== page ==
A look at how consumer behaviour will change post-pandemic

Pranav Jalan
Monday, 10 August 2020

In a recent survey by KPMG about consumer behaviour, it has been noticed that after coronavirus became a part of our society, spending manners of individuals changed considerably.

Coronavirus has impacted almost every industry, be it education, automobile, hospitality, healthcare, entertainment and you name it. It has significantly changed the way people used to live, think and spend. In a recent survey by KPMG about consumer behaviour, it has been noticed that after coronavirus became a part of our society, spending manners of individuals changed considerably.

The survey was conducted based on the following demographics -

Number of respondents- 2,376

Tier 1 - 37 per cent
Tier 2 - 40 per cent
Tier 3 - 23 per cent

20 to 30 - 58 per cent
31 to 40 - 27 per cent
41 to 50 - 11 per cent
> 52 - 4 per cent

Male - 66 per cent
Female - 34 per cent

Deep Pockets - 19 per cent
Cautious Spenders - 21 per cent
Tight Fisted - 60 per cent

More than 51 per cent of consumers think that the spending habits that have changed due to the pandemic are short-lived and people will start spending normally soon. Digital shopping habits have increased by 1.6 times, with even the senior citizens preferring to opt for online mode of shopping. In June 2020, the NPCI declared that the highest transactions have been recorded in the history of UPI mode.

More than 75 per cent of people in all age band think that their expenditure has reduced after COVID-19 became a part of our society.
consumers will face financial problems even after the pandemic has passed. Companies need to reassess their business models and redesign them according to the consumers' needs. They also need to focus on the user forum digitalisation. Organisations should concentrate their efforts on creating a more secure retail atmosphere, buckling the supply chain, and convenient payment options.


The combined payments of the UPI and Wallet are 1.3X higher than the payments made by card. Just 15 per cent of the customers preferred cash payments and 78 per cent of the respondents feel that their average expenditure has reduced.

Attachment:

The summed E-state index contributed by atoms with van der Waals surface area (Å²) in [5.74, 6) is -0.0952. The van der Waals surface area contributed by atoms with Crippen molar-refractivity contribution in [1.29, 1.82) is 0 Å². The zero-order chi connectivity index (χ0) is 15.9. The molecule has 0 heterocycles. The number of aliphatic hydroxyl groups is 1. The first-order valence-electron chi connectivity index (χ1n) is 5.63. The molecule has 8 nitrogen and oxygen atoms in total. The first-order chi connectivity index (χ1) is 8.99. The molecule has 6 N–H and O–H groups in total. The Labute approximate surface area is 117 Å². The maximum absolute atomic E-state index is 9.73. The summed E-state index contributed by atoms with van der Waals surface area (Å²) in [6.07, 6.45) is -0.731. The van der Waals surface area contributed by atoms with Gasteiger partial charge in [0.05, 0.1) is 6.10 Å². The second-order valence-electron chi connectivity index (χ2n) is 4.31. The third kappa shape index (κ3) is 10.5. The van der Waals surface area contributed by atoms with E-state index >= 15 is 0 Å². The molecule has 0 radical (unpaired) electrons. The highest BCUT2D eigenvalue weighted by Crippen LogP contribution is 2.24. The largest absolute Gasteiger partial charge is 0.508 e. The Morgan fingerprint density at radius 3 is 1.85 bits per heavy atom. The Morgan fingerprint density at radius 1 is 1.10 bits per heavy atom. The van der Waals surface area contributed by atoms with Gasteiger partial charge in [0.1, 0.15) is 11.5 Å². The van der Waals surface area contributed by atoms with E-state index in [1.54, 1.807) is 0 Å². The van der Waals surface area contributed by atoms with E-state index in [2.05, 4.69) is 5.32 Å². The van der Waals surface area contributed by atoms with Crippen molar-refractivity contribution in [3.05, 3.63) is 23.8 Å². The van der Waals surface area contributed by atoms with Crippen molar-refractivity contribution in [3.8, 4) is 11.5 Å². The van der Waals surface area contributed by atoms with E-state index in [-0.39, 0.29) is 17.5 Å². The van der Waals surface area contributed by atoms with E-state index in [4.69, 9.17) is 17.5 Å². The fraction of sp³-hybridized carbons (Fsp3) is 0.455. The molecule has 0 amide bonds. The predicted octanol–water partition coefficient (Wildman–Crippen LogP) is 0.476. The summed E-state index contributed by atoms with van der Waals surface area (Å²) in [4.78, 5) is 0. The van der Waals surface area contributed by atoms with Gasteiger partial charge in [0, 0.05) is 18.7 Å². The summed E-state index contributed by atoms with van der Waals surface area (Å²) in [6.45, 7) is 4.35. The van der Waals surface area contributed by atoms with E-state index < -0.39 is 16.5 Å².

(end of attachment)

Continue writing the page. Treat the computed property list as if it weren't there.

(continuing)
Nineteen per cent of the consumers think that poor maintenance of hygiene in the supply chain will still affect consumer behaviour in the post-COVID-19 world and 33 per cent believe that fear of COVID-19 will be prevalent even after the pandemic has passed.

Consumers from Tier-1 cities are more concerned about hygiene if compared to Tier-2 or Tier-3 cities. Thirty-four per cent of the people are keener on spending on furniture and electronics, followed by 30 per cent who would want to spend on apparels. Understandably, fewer people want to spend on skincare, cosmetics and fashion accessories in the coming times.

In Tier-3 cities, customers are 1.4X more likely to spend more than Rs 5,000 on apparels than in Tier-1 cities. While consumers in Tier-3 cities are expected to spend more than Rs 5,000 2x more on skincare and cosmetics than in Tier-1 cities.

Brand loyalty will play a crucial role in consumer’s decision making power. Consumers are aware of which brand they have been investing in for a very long time, and at a time like this, they will not want to experiment with a new brand.

People of age group 20-30 are more optimistic about discretionary spending. The towns of Tier 2 and 3 are 1.9X more optimistic than those of the Tier-I. Maybe because of the lower population density, city congestion and neighbourhood transmission, the virus spread is avoidable.

It is difficult to perceive how the buying behaviour of consumers will change over time; however, it is for sure that the COVID-19 pandemic will remain influential in moulding the future of retail hereon.

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